To some extent, consolidation has been forced on the company since its move three years ago by the loss of long-time bakery director David Dalgity, who took early retirement in 2005 owing to ill health. Stuart’s son Keith - the sixth generation of the family to enter the business - took over this pivotal role while still in his mid-20s but was given a huge confidence boost when he was named World Scotch Pie Champion for 2007. He followed this up at the latest championships by winning the Diamond Award for the best bridie.
From father to son
Stuart is clearly delighted that his son has "stepped up to the challenge" of playing a key role in the business. He is also immensely proud of the unbroken family link running through the company’s history. "Family businesses give you a chance to take a more measured look at what’s going on," he suggests. "They engender a different kind of loyalty and a degree of tolerance that doesn’t exist in big business."
It is worth noting, he adds, that around a third of the bakery workforce has clocked up at least 15 years with the company, with bakery manager Archie Strang currently the longest-serving member of staff at approaching 40 years’ service.
While as determined as ever to secure a solid future for the business and its staff, Stuart is proud to be surrounded by reminders of the company’s past. The walls of his office at the Dubbieside bakery are decked with photos of management and bakery scenes, taken during the earlier days of the business. And in the middle of an area of grass outside his window stands alone a century-old spiral staircase, which was rescued from the Randolph Street bakery. "I couldn’t bear to leave it," he admits. "It’s our Stairway to Heaven."
=== Scotch Pie gains renown ===
Over the last decade or so, Alan Stuart has taken his passion for the Scotch Pie to extraordinary lengths. He established the Scotch Pie Club in 1996, in a bid to help producers overcome the gloom of BSE and E.coli outbreaks. He also wanted to "bring butchers and bakers closer together", and to improve the quality of this traditional Scottish product.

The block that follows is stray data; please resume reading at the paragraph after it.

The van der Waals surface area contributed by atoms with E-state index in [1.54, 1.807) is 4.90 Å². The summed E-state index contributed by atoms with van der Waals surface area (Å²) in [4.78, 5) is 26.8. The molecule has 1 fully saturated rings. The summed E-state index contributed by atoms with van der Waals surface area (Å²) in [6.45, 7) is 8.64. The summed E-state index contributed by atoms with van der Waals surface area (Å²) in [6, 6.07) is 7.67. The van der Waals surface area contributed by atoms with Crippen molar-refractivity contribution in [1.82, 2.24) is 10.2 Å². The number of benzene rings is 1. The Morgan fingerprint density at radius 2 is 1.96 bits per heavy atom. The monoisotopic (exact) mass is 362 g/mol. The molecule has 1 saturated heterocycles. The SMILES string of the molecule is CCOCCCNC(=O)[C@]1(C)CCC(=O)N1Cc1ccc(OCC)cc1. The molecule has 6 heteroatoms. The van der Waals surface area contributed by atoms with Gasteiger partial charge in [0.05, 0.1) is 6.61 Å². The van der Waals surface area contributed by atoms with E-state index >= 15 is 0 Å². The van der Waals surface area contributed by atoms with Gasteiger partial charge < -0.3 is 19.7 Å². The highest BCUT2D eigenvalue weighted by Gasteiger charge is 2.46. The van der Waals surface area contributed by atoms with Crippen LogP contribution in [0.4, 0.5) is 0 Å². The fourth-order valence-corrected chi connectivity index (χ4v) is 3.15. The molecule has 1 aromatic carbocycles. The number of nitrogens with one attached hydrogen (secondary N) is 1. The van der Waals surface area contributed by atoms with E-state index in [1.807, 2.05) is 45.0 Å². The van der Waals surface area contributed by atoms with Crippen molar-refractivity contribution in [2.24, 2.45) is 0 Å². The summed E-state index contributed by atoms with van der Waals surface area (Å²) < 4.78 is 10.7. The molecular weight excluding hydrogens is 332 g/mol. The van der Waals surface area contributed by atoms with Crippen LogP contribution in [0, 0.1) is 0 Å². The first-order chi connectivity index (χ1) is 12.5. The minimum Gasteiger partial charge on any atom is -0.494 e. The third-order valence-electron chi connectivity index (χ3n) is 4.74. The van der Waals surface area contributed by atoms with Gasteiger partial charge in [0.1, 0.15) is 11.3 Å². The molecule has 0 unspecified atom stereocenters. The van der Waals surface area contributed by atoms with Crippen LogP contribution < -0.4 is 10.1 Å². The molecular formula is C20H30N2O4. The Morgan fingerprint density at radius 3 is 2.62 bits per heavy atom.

But the real stroke of genius came in 1999 with the launch of the World Scotch Pie Championships. From humble beginnings, the latest event in November attracted a record 70 entries, as well as copious national newspaper and TV coverage. "I thought it would last for three or four years at the most - long enough to give savouries a shot in the arm," concedes Stuart. "But it has now become part of the Scottish food calendar."
He continues: "I don’t think there’s any doubt that the savoury market has become buoyant - and the championships certainly haven’t held it back."
The figures bear him out: the first winner saw pie sales increase fivefold while Stuart’s own company recorded an almost 50% leap in demand for Scotch Pies in the aftermath of its victory in the World Championships for 2007. Stuart believes standards have improved markedly since the event was launched. "There are very few products now coming into the competition that are not of a good quality," he says.
With 2008 set to feature the tenth World Scotch Pie Championships, Stuart is hoping to organise a Master Class in the art of pie-making, involving "the best craftsmen" in the business. The Scottish Bakery Training Centre at Mathiesons’ headquarters in Larbert would be the ideal location for this initiative, he adds.